Brother, I was smitten. I wrote her a fan letter, addressed (as I recall) to the stage door of the Metropolitan, because I knew that the staff there are heroic when it comes to getting mail to the right people, even people who haven’t sung with the company in thirty years. And a short time later, there was a reply in my mailbox. Novotná was delighted to hear from a new young admirer, but she moved quickly to other topics, what she’d been up to lately, how thrilled she was that Czechoslovakia was free again at last. With her wild handwriting and newsy, intimate tone, her letter reminded me of those I used to get from my great-great aunt, though Tisha never had the pleasure of reporting that Czech astronomers had just named a star after her.
Within a matter of weeks, my friend Catherine Karnow was engaged to provide the photographs for a guide to New York. She wanted to show something to indicate the cultural richness of the city and the stature of the artists who live there. From me, specifically, she wanted Teresa Stratas.
“There’s no chance of that,” I said. “She’s more reclusive than Garbo. There’s no way she’ll have her picture taken for a tourist guide.”
Nothing daunts Cathy. “Who else can we get, then? I want an opera singer.”
And I suggested Novotná. Cathy thought it was worth a shot, and I wrote to Novotná again, explaining the project. A few days later, I came home to find the great lady’s voice on my answering machine. I called back, and we set up an appointment.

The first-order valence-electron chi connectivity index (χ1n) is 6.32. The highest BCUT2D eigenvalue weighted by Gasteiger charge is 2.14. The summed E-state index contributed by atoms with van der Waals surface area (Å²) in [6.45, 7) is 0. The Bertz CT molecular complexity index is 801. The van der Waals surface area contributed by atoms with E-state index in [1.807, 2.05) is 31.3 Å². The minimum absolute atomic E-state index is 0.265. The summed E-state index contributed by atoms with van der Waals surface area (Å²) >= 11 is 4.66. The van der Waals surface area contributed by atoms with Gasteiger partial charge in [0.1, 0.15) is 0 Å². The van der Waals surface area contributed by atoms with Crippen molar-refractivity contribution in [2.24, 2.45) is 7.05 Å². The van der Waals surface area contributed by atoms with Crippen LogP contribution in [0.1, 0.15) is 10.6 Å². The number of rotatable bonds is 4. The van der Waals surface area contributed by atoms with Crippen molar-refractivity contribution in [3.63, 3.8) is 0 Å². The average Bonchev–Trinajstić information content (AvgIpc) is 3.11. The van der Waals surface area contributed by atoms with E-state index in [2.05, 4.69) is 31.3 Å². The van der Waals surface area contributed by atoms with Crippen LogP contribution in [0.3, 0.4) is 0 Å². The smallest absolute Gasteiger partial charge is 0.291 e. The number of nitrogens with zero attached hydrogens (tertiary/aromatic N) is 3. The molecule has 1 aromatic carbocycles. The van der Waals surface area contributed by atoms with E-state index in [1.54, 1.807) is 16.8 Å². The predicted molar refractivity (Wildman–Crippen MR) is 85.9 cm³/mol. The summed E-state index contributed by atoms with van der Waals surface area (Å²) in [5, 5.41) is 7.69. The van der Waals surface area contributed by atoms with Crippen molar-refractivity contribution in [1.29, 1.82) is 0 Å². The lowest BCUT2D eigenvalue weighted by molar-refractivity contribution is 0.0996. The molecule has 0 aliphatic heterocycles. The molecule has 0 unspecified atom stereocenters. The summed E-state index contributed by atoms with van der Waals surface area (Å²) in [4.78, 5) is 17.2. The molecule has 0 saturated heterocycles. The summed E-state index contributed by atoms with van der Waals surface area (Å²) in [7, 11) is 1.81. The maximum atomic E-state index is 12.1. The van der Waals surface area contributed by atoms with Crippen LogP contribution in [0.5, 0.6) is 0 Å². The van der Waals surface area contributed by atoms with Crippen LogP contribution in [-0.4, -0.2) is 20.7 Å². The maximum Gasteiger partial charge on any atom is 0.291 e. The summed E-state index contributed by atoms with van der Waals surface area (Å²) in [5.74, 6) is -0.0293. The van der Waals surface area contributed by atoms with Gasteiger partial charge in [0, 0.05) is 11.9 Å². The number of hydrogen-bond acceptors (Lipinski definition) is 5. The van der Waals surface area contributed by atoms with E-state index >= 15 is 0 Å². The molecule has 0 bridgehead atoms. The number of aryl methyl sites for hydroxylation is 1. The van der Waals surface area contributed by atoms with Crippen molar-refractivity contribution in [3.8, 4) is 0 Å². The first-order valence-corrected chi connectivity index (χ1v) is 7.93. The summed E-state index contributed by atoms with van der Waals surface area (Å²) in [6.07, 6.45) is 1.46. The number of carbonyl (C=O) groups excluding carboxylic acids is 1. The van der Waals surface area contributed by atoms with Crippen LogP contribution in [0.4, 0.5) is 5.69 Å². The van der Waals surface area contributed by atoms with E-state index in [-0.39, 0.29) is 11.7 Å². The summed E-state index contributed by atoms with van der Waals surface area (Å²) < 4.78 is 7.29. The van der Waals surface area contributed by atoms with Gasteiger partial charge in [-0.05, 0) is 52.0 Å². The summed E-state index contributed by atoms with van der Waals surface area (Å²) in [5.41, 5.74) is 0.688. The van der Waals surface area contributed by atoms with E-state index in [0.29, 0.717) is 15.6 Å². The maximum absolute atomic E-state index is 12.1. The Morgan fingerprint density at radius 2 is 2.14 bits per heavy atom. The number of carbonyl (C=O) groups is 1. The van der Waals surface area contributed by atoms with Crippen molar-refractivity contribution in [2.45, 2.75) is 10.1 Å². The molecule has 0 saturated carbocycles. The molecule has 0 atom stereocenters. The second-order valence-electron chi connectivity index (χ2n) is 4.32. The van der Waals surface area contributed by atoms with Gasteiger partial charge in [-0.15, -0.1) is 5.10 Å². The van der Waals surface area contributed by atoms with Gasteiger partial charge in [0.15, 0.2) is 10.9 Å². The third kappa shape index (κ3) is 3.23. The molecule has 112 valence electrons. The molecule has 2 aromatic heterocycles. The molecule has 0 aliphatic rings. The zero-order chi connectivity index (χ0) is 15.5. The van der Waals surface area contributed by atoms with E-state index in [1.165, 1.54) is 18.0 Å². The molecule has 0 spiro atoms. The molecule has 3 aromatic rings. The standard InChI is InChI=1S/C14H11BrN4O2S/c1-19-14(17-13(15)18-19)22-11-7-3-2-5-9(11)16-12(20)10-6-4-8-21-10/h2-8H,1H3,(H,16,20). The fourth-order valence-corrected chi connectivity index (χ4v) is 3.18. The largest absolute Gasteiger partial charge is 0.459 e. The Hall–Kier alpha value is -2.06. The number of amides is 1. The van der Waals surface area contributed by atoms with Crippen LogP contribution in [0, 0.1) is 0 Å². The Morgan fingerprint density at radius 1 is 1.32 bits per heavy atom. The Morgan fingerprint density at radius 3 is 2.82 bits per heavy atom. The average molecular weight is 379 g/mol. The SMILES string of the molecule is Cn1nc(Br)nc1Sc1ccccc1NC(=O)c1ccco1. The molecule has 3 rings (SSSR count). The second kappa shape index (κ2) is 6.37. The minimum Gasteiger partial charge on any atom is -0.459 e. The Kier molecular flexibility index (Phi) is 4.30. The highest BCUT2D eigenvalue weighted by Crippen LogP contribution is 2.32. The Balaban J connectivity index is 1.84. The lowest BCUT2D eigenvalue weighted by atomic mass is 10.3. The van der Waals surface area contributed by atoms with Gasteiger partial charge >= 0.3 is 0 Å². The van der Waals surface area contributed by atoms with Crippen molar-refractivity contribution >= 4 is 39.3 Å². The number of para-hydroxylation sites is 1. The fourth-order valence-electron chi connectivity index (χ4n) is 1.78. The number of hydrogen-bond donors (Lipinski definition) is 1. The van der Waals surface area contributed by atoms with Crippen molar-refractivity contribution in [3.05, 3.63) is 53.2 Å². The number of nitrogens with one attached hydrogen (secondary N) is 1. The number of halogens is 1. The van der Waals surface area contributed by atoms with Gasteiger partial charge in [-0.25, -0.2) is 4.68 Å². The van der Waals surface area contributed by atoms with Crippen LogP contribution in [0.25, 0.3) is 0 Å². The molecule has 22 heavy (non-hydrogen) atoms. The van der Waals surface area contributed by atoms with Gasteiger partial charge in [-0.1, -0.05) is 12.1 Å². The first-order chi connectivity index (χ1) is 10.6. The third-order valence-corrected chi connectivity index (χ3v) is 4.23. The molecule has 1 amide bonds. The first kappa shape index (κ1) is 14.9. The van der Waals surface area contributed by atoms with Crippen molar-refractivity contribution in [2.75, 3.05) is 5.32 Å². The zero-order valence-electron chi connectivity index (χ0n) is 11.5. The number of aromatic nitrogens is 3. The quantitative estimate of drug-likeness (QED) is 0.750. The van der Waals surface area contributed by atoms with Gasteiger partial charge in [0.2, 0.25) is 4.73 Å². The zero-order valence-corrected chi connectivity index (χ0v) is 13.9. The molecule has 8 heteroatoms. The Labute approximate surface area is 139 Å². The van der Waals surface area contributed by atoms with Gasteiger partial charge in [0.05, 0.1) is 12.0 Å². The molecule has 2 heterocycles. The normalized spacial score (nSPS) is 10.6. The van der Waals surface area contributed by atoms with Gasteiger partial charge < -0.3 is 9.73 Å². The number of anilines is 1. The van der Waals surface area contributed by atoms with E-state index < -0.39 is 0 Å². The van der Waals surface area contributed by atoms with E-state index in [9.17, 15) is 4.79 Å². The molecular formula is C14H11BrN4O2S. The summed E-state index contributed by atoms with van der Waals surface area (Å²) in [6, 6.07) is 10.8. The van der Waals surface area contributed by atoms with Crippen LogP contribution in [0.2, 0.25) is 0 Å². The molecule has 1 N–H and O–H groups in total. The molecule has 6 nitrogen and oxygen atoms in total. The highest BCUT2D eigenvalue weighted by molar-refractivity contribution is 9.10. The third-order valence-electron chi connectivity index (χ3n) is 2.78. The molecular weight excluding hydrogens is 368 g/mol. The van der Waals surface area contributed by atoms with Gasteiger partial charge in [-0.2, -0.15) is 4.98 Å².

I wanted to come bearing a gift. I wanted to come bearing something with lips on it, like an echo of the restaurant orchestras that used to play “Meine Lippen” for her, but the only items I could find were hopelessly tacky. I settled on a rose — just one — and prepared to apologize for the fact that it wasn’t silver, like Octavian’s.
I didn’t need to apologize, because Novotná got the reference the second she opened the door and saw me. “Ach!” she cried, “you are der Rrrrrrrrrosenkavalier!” With her Czech accent, she rolled the R until it became an elaborate confection, a delicious pastry: you could see that the word tasted good in her mouth.
She was wearing a suit, robin’s egg blue, that I later recognized as the one she’d worn in a photo session for a cover story in Opera News a few years before. She wanted to know whether Cathy’s family was Czech — “It’s sometimes a Czech name, you know, Karrrrrnow” — and fretted that my studies of language hadn’t yet extended to her native tongue. I explained that I’d flunked Russian at Brown. “Ach, Czech is much easier than Russian,” she assured me.